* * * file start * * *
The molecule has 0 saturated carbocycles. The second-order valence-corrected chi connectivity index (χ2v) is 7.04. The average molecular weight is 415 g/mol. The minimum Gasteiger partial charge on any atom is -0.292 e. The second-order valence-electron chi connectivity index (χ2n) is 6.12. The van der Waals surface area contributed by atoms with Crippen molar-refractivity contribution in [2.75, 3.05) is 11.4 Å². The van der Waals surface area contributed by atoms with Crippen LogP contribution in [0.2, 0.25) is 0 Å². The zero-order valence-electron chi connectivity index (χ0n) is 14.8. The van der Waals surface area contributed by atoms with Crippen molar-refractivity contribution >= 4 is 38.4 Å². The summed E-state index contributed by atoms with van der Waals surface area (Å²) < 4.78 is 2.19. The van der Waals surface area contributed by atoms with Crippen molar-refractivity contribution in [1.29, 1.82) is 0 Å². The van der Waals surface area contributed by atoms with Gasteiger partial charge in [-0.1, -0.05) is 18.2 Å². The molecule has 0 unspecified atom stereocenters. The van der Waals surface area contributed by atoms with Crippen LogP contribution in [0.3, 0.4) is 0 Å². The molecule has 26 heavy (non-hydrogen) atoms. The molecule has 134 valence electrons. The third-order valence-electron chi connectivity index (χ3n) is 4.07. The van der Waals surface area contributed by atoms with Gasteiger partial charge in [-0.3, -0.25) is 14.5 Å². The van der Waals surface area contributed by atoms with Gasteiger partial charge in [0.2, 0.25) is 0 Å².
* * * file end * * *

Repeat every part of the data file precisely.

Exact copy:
The molecule has 0 saturated carbocycles. The second-order valence-corrected chi connectivity index (χ2v) is 7.04. The average molecular weight is 415 g/mol. The minimum Gasteiger partial charge on any atom is -0.292 e. The second-order valence-electron chi connectivity index (χ2n) is 6.12. The van der Waals surface area contributed by atoms with Crippen molar-refractivity contribution in [2.75, 3.05) is 11.4 Å². The van der Waals surface area contributed by atoms with Crippen LogP contribution in [0.2, 0.25) is 0 Å². The zero-order valence-electron chi connectivity index (χ0n) is 14.8. The van der Waals surface area contributed by atoms with Crippen molar-refractivity contribution >= 4 is 38.4 Å². The summed E-state index contributed by atoms with van der Waals surface area (Å²) < 4.78 is 2.19. The van der Waals surface area contributed by atoms with Crippen molar-refractivity contribution in [1.29, 1.82) is 0 Å². The van der Waals surface area contributed by atoms with Gasteiger partial charge in [-0.1, -0.05) is 18.2 Å². The molecule has 0 unspecified atom stereocenters. The van der Waals surface area contributed by atoms with Crippen LogP contribution in [0.3, 0.4) is 0 Å². The molecule has 26 heavy (non-hydrogen) atoms. The molecule has 134 valence electrons. The third-order valence-electron chi connectivity index (χ3n) is 4.07. The van der Waals surface area contributed by atoms with Gasteiger partial charge in [-0.3, -0.25) is 14.5 Å². The van der Waals surface area contributed by atoms with Gasteiger partial charge in [0.2, 0.25) is 0 Å².